UN: Number of refugees reaches record high

UN High Commissioner for Refugees releases new report about current state of migrants. Notes that one out of every 113 people is a refugee.

Nissan Tzur,

Yazidi refugees in Iraq
Yazidi refugees in Iraq

One out of every 113 people in the world was forced to leave their home and is now classified as a "refugee" or "asylum seeker," according to recently-released information from the UN High Commissioner for Refugees.

The recent report notes that a total of 65.3 million people became refugees or asylum seekers by the end of 2015. This is the largest such number in history and represents an increase of 5 million people each year who fled their homes due to regional conflicts. Turkey is housing the most refugees, as 2.5 million people entered its territory over the past few years, followed by Pakistan and Lebanon.

In 2015 alone, 12.4 million people were forced to seek asylum in other countries due to military conflicts.

The report's authors added that 23 more people flee their homes every minute, and that 54 percent of world refugees come from three countries: Syria, Afghanistan and Somalia. Half of all refugees today are under the age of 18.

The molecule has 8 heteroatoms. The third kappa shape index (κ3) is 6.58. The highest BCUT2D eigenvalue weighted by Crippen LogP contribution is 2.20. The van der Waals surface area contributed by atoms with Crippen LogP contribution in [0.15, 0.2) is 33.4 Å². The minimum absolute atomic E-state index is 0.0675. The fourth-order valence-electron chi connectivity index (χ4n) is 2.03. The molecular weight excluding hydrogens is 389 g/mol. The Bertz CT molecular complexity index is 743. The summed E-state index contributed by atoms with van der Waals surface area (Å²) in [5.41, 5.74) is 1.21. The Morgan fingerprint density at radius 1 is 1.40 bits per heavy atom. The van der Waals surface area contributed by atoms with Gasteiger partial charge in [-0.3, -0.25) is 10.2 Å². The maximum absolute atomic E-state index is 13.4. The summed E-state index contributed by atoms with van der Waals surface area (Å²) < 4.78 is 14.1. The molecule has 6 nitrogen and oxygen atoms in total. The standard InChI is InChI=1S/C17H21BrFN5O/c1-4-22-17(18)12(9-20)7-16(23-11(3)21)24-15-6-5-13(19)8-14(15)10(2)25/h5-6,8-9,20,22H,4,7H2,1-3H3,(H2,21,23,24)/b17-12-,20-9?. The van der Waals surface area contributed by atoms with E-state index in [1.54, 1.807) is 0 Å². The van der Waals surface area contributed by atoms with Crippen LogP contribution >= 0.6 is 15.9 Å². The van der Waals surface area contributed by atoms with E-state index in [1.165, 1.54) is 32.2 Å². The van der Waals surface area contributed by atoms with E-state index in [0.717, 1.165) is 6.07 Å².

The authors further claim that, despite reports of a wave of migrants reaching Europe last year, 86 percent settled in low or moderate income countries. At the same time, many refugees stated they were interested in reaching Germany or Sweden, countries with stronger economies. Most preferred Germany, followed by the US and Sweden.

"I hope that the message carried by those forcibly displaced reaches the leaderships: We need action, political action, to stop conflicts," said the High Commissioner, Filippo Grandi. "The message that they have carried is: 'If you don't solve problems, problems will come to you.'"

The annual report also noted that there has been a right-wing shift of public opinion in Europe, and a significant growth in support for right-wing political parties that oppose accepting refugees. "A worrying trend of xenophobia has begun to took root in Europe as part of the struggle against the wave of migrants."